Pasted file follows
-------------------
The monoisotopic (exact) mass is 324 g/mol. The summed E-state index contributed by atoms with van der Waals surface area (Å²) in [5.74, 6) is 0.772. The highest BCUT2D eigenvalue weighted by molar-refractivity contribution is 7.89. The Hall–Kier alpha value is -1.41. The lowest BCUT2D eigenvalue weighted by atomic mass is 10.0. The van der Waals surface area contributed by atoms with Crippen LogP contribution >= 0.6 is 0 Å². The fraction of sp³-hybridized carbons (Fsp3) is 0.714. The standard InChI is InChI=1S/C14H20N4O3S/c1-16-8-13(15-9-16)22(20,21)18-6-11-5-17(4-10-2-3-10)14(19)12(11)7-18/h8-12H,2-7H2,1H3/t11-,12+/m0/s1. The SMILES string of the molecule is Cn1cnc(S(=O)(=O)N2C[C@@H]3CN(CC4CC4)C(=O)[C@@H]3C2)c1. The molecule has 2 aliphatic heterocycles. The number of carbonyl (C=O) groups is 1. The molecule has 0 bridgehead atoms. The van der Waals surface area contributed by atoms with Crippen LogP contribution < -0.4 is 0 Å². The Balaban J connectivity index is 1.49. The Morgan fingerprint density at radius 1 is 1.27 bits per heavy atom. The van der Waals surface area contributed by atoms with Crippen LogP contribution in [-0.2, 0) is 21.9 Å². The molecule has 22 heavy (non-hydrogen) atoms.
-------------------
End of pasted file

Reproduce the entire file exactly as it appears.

The monoisotopic (exact) mass is 324 g/mol. The summed E-state index contributed by atoms with van der Waals surface area (Å²) in [5.74, 6) is 0.772. The highest BCUT2D eigenvalue weighted by molar-refractivity contribution is 7.89. The Hall–Kier alpha value is -1.41. The lowest BCUT2D eigenvalue weighted by atomic mass is 10.0. The van der Waals surface area contributed by atoms with Crippen LogP contribution >= 0.6 is 0 Å². The fraction of sp³-hybridized carbons (Fsp3) is 0.714. The standard InChI is InChI=1S/C14H20N4O3S/c1-16-8-13(15-9-16)22(20,21)18-6-11-5-17(4-10-2-3-10)14(19)12(11)7-18/h8-12H,2-7H2,1H3/t11-,12+/m0/s1. The SMILES string of the molecule is Cn1cnc(S(=O)(=O)N2C[C@@H]3CN(CC4CC4)C(=O)[C@@H]3C2)c1. The molecule has 2 aliphatic heterocycles. The number of carbonyl (C=O) groups is 1. The molecule has 0 bridgehead atoms. The van der Waals surface area contributed by atoms with Crippen LogP contribution < -0.4 is 0 Å². The Balaban J connectivity index is 1.49. The Morgan fingerprint density at radius 1 is 1.27 bits per heavy atom. The van der Waals surface area contributed by atoms with Crippen LogP contribution in [-0.2, 0) is 21.9 Å². The molecule has 22 heavy (non-hydrogen) atoms.